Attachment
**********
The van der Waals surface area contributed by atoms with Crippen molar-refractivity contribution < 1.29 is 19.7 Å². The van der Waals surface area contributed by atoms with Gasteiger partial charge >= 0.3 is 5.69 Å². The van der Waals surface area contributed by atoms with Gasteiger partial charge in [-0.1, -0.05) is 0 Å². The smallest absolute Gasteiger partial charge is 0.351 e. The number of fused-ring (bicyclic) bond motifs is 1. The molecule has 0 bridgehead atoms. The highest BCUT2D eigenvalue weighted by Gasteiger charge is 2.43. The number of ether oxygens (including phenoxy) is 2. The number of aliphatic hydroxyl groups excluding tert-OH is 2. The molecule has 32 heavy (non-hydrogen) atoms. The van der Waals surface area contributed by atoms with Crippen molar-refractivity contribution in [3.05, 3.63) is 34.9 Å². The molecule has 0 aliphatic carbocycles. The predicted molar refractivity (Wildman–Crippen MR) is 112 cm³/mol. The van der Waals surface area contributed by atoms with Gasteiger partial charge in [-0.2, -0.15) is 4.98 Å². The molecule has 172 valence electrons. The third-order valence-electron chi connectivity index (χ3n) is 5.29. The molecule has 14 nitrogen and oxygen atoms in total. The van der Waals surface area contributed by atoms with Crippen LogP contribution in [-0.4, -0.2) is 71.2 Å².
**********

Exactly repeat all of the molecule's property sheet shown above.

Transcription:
The van der Waals surface area contributed by atoms with Crippen molar-refractivity contribution < 1.29 is 19.7 Å². The van der Waals surface area contributed by atoms with Gasteiger partial charge >= 0.3 is 5.69 Å². The van der Waals surface area contributed by atoms with Gasteiger partial charge in [-0.1, -0.05) is 0 Å². The smallest absolute Gasteiger partial charge is 0.351 e. The number of fused-ring (bicyclic) bond motifs is 1. The molecule has 0 bridgehead atoms. The highest BCUT2D eigenvalue weighted by Gasteiger charge is 2.43. The number of ether oxygens (including phenoxy) is 2. The number of aliphatic hydroxyl groups excluding tert-OH is 2. The molecule has 32 heavy (non-hydrogen) atoms. The van der Waals surface area contributed by atoms with Crippen molar-refractivity contribution in [3.05, 3.63) is 34.9 Å². The molecule has 0 aliphatic carbocycles. The predicted molar refractivity (Wildman–Crippen MR) is 112 cm³/mol. The van der Waals surface area contributed by atoms with Gasteiger partial charge in [-0.2, -0.15) is 4.98 Å². The molecule has 172 valence electrons. The third-order valence-electron chi connectivity index (χ3n) is 5.29. The molecule has 14 nitrogen and oxygen atoms in total. The van der Waals surface area contributed by atoms with Crippen LogP contribution in [-0.4, -0.2) is 71.2 Å².